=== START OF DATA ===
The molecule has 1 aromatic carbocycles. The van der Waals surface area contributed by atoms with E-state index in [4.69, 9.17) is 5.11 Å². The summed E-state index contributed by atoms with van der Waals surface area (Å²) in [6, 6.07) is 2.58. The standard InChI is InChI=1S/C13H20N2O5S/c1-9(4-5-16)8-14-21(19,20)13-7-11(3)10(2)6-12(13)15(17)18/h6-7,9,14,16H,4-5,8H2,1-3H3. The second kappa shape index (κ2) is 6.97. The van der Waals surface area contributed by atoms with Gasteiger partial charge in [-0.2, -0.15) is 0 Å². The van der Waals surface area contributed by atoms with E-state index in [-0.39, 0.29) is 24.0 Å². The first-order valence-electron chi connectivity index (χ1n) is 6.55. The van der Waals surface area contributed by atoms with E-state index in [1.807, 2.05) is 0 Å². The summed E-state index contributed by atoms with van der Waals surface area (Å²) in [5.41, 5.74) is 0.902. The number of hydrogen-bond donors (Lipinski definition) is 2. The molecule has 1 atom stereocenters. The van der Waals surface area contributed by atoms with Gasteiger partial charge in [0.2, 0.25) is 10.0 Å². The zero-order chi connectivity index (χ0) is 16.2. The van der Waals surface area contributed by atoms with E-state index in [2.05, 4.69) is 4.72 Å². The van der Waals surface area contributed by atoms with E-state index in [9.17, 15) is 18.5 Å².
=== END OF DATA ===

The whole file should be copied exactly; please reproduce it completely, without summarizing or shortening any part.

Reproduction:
The molecule has 1 aromatic carbocycles. The van der Waals surface area contributed by atoms with E-state index in [4.69, 9.17) is 5.11 Å². The summed E-state index contributed by atoms with van der Waals surface area (Å²) in [6, 6.07) is 2.58. The standard InChI is InChI=1S/C13H20N2O5S/c1-9(4-5-16)8-14-21(19,20)13-7-11(3)10(2)6-12(13)15(17)18/h6-7,9,14,16H,4-5,8H2,1-3H3. The second kappa shape index (κ2) is 6.97. The van der Waals surface area contributed by atoms with Gasteiger partial charge in [-0.2, -0.15) is 0 Å². The van der Waals surface area contributed by atoms with E-state index in [-0.39, 0.29) is 24.0 Å². The first-order valence-electron chi connectivity index (χ1n) is 6.55. The van der Waals surface area contributed by atoms with E-state index in [1.807, 2.05) is 0 Å². The summed E-state index contributed by atoms with van der Waals surface area (Å²) in [5.41, 5.74) is 0.902. The number of hydrogen-bond donors (Lipinski definition) is 2. The molecule has 1 atom stereocenters. The van der Waals surface area contributed by atoms with Gasteiger partial charge in [0.2, 0.25) is 10.0 Å². The zero-order chi connectivity index (χ0) is 16.2. The van der Waals surface area contributed by atoms with E-state index in [2.05, 4.69) is 4.72 Å². The van der Waals surface area contributed by atoms with E-state index in [9.17, 15) is 18.5 Å².